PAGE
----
When you’re forced to sit in pitch darkness, you suddenly realize how much all of us rely on electricity in every aspect of our lives. While it’s true that unexpected power outages can be extremely inconvenient, there’s a good chance that you’ll still be able to at least flush your toilet during one.
The answer to the question in the title isn’t exactly crystal clear, though. As long as the water system in your house does not require electricity to run, you should be able to flush your toilet without any issues. However, a lot of toilets are dependant on a power source to run properly. In this article, I’ll be taking a closer look at both situations.
You Can Flush the Toilet When the Power is Out if…
…You’re Using a Regular Gravity-Flush Toilet
These types of toilets are among the oldest and they don’t require any mechanical assistance in order to function properly. As its name suggests, a gravity-flush toilet uses gravity and the weight of water to eliminate the bowl’s contents.
Once the siphoning action pulls the waste, toilet paper, and toilet water downward, all of these go into the toilet trap. From there, the waste goes into the drain system of your house and finally into the septic tank or the sewer lines.
When you flush a toilet of this type, the lever that is located inside the tank pulls on the lift chain which, in turn, lifts up a component called the flapper. When lifted, the flapper uncovers a valve that’s situated right below it and allows water to flow from the tank into the bowl.
All of this results in a large rush of water that effortlessly forces bowl contents into the toilet trap. No electricity is needed for this to happen, which means that you can flush a toilet of this type even when the power is out.
For more information, read our post about different types of toilet flush systems.
…You’re Using Well Water
Folks who get their water from wells typically don’t experience any immediate flushing issues during a power outage. That’s because households with this kind of water supply typically have large holding tanks.
That being said, your pressure pump and well pump do depend on electricity and will lose power in the case of a blackout. This will result in lower water pressure. However, you should still have enough water in the holding tank to flush your toilet for several days.
And once all of the water is gone, you will still be able to flush your toilet – provided you can get water from elsewhere and that you know how to flush a toilet manually.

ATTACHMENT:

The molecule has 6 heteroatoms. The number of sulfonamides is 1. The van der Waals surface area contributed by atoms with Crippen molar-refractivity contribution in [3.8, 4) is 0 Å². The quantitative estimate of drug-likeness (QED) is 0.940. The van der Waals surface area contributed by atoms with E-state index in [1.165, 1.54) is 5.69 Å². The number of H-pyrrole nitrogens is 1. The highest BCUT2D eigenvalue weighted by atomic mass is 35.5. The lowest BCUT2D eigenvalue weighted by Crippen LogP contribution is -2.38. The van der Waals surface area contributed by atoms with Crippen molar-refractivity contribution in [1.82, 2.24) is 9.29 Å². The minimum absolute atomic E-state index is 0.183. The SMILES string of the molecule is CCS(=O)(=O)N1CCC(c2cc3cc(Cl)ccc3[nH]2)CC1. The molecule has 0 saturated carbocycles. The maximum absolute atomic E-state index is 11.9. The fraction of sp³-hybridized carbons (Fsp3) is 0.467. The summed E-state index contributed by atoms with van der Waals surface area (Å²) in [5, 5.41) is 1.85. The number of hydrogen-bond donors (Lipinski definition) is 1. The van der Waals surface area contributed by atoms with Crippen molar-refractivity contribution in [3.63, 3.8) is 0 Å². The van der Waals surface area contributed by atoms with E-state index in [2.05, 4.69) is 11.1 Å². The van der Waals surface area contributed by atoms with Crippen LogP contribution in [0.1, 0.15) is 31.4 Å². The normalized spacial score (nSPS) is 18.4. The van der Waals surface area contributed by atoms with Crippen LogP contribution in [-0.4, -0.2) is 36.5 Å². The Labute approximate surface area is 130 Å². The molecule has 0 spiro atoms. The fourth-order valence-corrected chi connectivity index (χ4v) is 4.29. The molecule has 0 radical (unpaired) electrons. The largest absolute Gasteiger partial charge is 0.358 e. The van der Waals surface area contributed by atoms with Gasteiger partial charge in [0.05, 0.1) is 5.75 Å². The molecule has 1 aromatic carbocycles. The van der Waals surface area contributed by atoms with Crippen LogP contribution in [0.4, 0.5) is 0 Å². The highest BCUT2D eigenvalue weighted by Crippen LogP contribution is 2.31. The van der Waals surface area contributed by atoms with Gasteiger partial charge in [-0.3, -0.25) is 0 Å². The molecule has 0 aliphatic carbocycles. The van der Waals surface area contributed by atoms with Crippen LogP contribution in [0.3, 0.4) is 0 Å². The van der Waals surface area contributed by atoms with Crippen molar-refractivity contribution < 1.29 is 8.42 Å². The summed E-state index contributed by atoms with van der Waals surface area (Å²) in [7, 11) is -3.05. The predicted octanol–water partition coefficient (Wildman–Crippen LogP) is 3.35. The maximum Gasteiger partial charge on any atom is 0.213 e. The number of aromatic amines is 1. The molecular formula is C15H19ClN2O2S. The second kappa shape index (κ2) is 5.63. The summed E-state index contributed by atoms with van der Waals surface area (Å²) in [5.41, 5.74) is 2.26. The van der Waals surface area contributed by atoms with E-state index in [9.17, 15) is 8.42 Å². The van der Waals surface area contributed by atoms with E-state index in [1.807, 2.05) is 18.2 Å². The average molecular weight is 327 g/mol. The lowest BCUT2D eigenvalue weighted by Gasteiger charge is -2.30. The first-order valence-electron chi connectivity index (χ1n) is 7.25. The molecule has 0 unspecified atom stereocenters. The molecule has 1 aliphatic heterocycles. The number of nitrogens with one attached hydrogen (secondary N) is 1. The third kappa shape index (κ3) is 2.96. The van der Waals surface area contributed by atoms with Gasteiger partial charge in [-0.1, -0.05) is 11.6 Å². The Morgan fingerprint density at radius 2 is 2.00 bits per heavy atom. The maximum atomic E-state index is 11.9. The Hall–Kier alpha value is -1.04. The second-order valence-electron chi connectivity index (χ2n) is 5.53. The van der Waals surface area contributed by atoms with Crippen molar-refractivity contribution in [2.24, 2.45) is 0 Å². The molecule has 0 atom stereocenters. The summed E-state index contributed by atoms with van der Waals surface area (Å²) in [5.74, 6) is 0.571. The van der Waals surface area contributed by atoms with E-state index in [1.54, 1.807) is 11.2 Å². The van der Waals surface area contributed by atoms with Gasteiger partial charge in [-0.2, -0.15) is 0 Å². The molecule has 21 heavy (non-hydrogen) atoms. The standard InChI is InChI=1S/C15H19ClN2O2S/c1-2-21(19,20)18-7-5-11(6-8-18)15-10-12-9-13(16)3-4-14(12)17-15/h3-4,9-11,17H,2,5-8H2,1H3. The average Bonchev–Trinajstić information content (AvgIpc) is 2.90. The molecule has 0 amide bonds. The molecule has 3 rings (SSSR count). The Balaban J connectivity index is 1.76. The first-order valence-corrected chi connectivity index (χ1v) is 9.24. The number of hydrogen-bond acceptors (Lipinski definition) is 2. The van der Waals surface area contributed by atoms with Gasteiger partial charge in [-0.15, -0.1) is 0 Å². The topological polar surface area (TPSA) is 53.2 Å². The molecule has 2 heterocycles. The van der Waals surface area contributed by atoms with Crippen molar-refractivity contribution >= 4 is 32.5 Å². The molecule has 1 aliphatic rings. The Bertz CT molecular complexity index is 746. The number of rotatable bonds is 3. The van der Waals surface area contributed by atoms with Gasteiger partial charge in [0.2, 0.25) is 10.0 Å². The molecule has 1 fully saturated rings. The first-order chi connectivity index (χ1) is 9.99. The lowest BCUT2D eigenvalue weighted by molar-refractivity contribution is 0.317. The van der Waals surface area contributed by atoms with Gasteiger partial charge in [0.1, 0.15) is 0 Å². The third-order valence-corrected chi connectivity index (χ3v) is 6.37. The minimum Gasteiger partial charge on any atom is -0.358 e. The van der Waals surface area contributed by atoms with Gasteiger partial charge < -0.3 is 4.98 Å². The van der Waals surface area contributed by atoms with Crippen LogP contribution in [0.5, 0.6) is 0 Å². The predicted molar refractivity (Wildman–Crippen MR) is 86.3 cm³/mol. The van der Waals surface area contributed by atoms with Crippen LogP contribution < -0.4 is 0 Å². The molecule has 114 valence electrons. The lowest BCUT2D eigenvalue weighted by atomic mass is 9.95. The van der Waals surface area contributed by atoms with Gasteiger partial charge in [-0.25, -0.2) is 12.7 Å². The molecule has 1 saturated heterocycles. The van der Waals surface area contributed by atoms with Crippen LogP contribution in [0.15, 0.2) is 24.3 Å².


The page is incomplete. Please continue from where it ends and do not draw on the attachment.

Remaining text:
…You Live in a Large Community
There’s a very good chance a blackout won’t prevent you from using your toilet if you live in a municipality. The reason behind this is the fact that a lot of municipalities often store water in large tanks. This prevents blackouts from impacting the access to water or affecting water pressure.
You Can’t Flush the Toilet When the Power is Out if…
…You Have an Upflush Toilet
Also known as pressure-assisted toilets, upflush toilets are quite similar to the aforementioned gravity-flush toilets in function and appearance. However, they do differ from them in a couple of different ways.
The most important of these differences is the fact that all waste and water flushed down one of these toilets goes into a pump with a macerator. So, instead of going directly into the plumbing stack, the waste first goes into what is basically garbage disposal, which grinds it up.
In most cases, toilets of this type are more efficient than their traditional, gravity-flush cousins. But, as you can already guess, they cannot function without electricity and are therefore useless during a blackout. The pump with a macerator will stop working the moment the power goes out, preventing you from flushing your toilet.
…You Have an Effluent-Pump Septic System
Photo by SuSanA Secretariat via Flickr (CC BY 2.0)
These kinds of pumps are used in situations where the gravity itself is unable to send the waste from the septic system to the treatment system due to this facility being located at a higher elevation.
An effluent pump will not work at all in the case of a blackout. And while this doesn’t mean that you won’t be able to get a couple of flushes in, doing something like that brings the risk of a septic system overflow. The last thing you need is a sewage backup!
…You Live in an Apartment Building
During a blackout, those living in apartment buildings can completely lose their access to water. The pump that circulates water throughout the apartment building operates on electricity, and will simply stop working in the case of a power outage.
However, it should be pointed out that a blackout cannot really affect the building’s sewage system. So, as long as you manage to get water from another source, you should still be able to flush your toilet without any major issues.
In the end, the answer to the question of whether you’ll be able to flush the toilet during a blackout depends on several different factors – what’s the source of your water supply, where you live, and what kind of toilet you’re using.
In most cases, however, flushing a toilet during a blackout is entirely possible, although this can depend on the amount of water left in the pipework. Once all of it is gone, one has to take a bucket and manually add water – which was obtained from a different source – to a toilet tank.
If you want to avoid all of this, the best course of action would be to install a generator. A standalone power source of this type will allow you to flush your toilet without any problems during a blackout.
However, keep in mind that these things run on gasoline, so it’s crucial to always know the amount of remaining fuel. With no gas to keep it running, your generator won’t be of much help and you’ll have to resort to obtaining water from a different source and using it to flush your toilet manually, as described above.